june 2019 – good to hear

Natty Dread
Lieutenant Stitchie
The quality of the video is nothing to write home about but the music and the lyrics are so much fun! Cleveland (born c.1965), better known as Lieutenant Stitchie, is a Jamaican DJ who originally worked in the dancehall style but switched to gospel reggae in 1997 after surviving a car crash, thereafter working under the shorter name Stitchie. (Wikipedia) Teacher, father, author, honorary doctor, singer, performer… there are few things that this man is not. Enthroned and revered as the dancehall Governor, he has been one of the genre’s most acclaimed icons, his energetic and mesmerising live appearances, coupled with his message of Love, Peace and Righteousness, makes him one of the most sort after artiste in the Reggae Music Industry globally. (Reggaeville.com)
Orchard Music, 2007

Nuff Respect
Lady G
Janice Fyffe (born 7 May 1968), better known as Lady G, is a female dancehall and reggae deejay. She is best known for her song Man a Bad Man  from the film «Third World Cop». Lady G’s other songs include Nuff RespectRound Table Talk (with her mentor Papa San), Certain FriendsBreeze Off and Girls Like… Us as a featured artist. She records on the label Greensleeves. Lady G performed at Europe’s biggest reggae festival, Summerjam, in 2001. She has also toured the United States with Buju Banton. Typically, there is little info to be found about this fantastic lady artist.
Greensleeves, 2011

The Best of Dennis Brown
Dennis Brown
Dennis Brown was born in Kingston, on 1 February 1957, and began his music career at age nine, as a street singer. When he was eleven, he made a guest appearance with the Fabulous Falcons who asked him to join them as a vocalist. In 1972, he recorded his first album bringing him instant acclaim in Jamaica’s dancehall scene. By 1973, he had exhausted himself, stayed home and concentrated on his studies. He toured the United Kingdom in 1977, moving to London in 1978 to relaunch the DEB Music label with Castro Brown. He recorded many well-known artists of the day and also worked as a back-up vocalist. His own albums included Visions of Dennis BrownSo Long Rastafari and Josep’s Coat of Many Colours. In 1981, Brown signed a record deal with A&M Records, releasing a great number of songs during the 80ies. His 1994 Album «Light My Fire» was nominated for a Grammy Award, as was his posthumous album «Let Me Be the One» (2001). Unfortunately, his health deteriorated around the turn of the century. He contracted tuberculosis and died on 1 July 1999. (sgs)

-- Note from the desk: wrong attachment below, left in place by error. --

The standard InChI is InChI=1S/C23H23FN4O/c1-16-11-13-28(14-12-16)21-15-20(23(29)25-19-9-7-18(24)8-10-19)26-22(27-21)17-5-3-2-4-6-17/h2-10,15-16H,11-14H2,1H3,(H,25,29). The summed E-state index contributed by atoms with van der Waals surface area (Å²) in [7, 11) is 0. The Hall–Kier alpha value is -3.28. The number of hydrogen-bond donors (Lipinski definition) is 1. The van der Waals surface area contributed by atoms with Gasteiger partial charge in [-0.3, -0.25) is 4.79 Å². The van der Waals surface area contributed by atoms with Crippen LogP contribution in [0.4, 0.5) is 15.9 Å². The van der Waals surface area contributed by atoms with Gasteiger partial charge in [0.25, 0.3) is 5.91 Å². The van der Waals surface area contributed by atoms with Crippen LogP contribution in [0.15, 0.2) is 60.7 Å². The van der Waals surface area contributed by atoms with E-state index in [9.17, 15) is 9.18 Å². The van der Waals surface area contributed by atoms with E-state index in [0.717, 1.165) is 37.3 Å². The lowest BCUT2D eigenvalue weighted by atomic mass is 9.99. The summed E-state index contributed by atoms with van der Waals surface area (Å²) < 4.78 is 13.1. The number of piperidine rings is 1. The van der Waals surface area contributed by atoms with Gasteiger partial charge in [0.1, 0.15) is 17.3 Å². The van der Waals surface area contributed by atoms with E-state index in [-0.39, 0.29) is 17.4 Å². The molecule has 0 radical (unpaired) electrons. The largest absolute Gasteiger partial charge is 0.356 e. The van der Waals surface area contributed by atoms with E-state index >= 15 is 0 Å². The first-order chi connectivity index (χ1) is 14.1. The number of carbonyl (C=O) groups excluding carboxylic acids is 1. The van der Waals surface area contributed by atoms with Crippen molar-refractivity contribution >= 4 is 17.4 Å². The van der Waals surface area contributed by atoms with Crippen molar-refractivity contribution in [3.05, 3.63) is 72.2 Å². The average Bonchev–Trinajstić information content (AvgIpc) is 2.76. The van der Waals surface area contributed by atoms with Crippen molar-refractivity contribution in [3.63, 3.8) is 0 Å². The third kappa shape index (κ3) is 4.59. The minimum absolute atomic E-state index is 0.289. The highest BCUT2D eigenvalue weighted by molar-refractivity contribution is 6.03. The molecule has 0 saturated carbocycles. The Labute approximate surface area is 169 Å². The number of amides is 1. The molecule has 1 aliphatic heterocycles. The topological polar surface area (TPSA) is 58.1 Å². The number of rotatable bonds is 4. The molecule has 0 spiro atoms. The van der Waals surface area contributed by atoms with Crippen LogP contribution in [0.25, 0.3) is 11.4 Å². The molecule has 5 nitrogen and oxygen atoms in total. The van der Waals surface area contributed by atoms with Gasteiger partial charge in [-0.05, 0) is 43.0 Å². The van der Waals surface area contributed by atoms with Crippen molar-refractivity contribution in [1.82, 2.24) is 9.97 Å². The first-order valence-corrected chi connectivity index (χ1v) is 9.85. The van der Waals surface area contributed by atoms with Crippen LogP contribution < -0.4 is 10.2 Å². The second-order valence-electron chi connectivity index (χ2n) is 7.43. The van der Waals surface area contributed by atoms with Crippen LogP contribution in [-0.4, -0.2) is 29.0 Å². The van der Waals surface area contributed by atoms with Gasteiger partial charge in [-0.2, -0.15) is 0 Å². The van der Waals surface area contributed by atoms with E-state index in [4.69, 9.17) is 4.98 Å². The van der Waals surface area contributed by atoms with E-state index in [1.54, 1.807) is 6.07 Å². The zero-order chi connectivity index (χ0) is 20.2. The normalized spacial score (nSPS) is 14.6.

EMI Music, 2013

1Xtra in Jamaica
King Jammy, Beenie Man, Lt Stitchie & Josey Wales at King Jammy’s studio 
«Lloyd James (born 26 October 1947, in Montego Bay, Jamaica, better known as Prince Jammy or King Jammy, is a dub mixer and record producer. He began his musical career as a dub master at King Tubby’s recording studio, being known for his clear sound and use of effects. After earning money from building amplifiers and repairing electrical equipment from his mother’s house in Waterhouse in the late 1960s, he started his own sound system. He also built equipment for other local systems. After a few years in Canada, he returned to Kingston in 1976 and set up his own studio. Jammy improvised Reggae and Dancehall, he digitalised old riddims, like Real Rock, and Far East. King Jammy then began working with top artists in Jamaica throughout the 1980s and 1990s such as Admiral Bailey, Admiral Tibet, Chaka Demus, Frankie Paul, Lieutenant Stitchie, Pinchers and even Dennis Brown.» (Wikipedia)
BBC Radio 1Xtra, 2017

Ricky Trooper Live & Direct @ the Maroon festival 2019
«The Jamaican DJ Ricky Trooper is a prominent dancehall selector. Despite the loss of his US visa, due to gun possession, Trooper frequently plays dates in Africa, Europe and the wider Caribbean area. Garfield McKoy (Trooper’s real name) says his interest in sound systems started when he was eight years old and living in St Mary. That fascination grew when he and his family relocated to Spanish Town where his neighbour, who owned a sound system, gave him his first opportunity to operate the turntables. While attending St Catherine High School in the 1980s, he and a friend started their own sound system called Ultimate Touch. Next stop was Kilimanjaro, the era’s top ‘sound’. It was not until 1995 that he got his big break.» (McKoy’s News)
Culture For more Quality, 2019

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